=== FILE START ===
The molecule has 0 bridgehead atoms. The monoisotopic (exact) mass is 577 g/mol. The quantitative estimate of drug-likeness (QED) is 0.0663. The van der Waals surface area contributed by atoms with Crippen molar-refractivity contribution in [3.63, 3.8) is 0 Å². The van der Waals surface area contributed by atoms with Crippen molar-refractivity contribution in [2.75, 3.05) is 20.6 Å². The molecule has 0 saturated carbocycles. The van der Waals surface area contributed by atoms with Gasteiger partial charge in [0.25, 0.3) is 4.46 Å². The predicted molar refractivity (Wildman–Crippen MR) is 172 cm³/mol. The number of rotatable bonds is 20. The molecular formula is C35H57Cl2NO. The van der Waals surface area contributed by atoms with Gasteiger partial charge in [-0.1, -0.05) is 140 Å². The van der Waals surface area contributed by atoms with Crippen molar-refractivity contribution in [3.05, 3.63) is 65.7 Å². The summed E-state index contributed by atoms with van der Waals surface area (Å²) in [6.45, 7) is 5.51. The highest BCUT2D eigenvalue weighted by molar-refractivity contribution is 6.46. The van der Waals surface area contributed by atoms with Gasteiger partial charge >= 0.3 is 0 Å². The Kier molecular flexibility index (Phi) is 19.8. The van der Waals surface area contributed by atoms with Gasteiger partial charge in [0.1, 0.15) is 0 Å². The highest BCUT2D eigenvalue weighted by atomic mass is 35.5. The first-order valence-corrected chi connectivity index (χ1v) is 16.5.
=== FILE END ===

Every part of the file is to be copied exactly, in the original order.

The molecule has 0 bridgehead atoms. The monoisotopic (exact) mass is 577 g/mol. The quantitative estimate of drug-likeness (QED) is 0.0663. The van der Waals surface area contributed by atoms with Crippen molar-refractivity contribution in [3.63, 3.8) is 0 Å². The van der Waals surface area contributed by atoms with Crippen molar-refractivity contribution in [2.75, 3.05) is 20.6 Å². The molecule has 0 saturated carbocycles. The van der Waals surface area contributed by atoms with Gasteiger partial charge in [0.25, 0.3) is 4.46 Å². The predicted molar refractivity (Wildman–Crippen MR) is 172 cm³/mol. The number of rotatable bonds is 20. The molecular formula is C35H57Cl2NO. The van der Waals surface area contributed by atoms with Gasteiger partial charge in [-0.1, -0.05) is 140 Å². The van der Waals surface area contributed by atoms with Crippen molar-refractivity contribution in [3.05, 3.63) is 65.7 Å². The summed E-state index contributed by atoms with van der Waals surface area (Å²) in [6.45, 7) is 5.51. The highest BCUT2D eigenvalue weighted by molar-refractivity contribution is 6.46. The van der Waals surface area contributed by atoms with Gasteiger partial charge >= 0.3 is 0 Å². The Kier molecular flexibility index (Phi) is 19.8. The van der Waals surface area contributed by atoms with Gasteiger partial charge in [0.1, 0.15) is 0 Å². The highest BCUT2D eigenvalue weighted by atomic mass is 35.5. The first-order valence-corrected chi connectivity index (χ1v) is 16.5.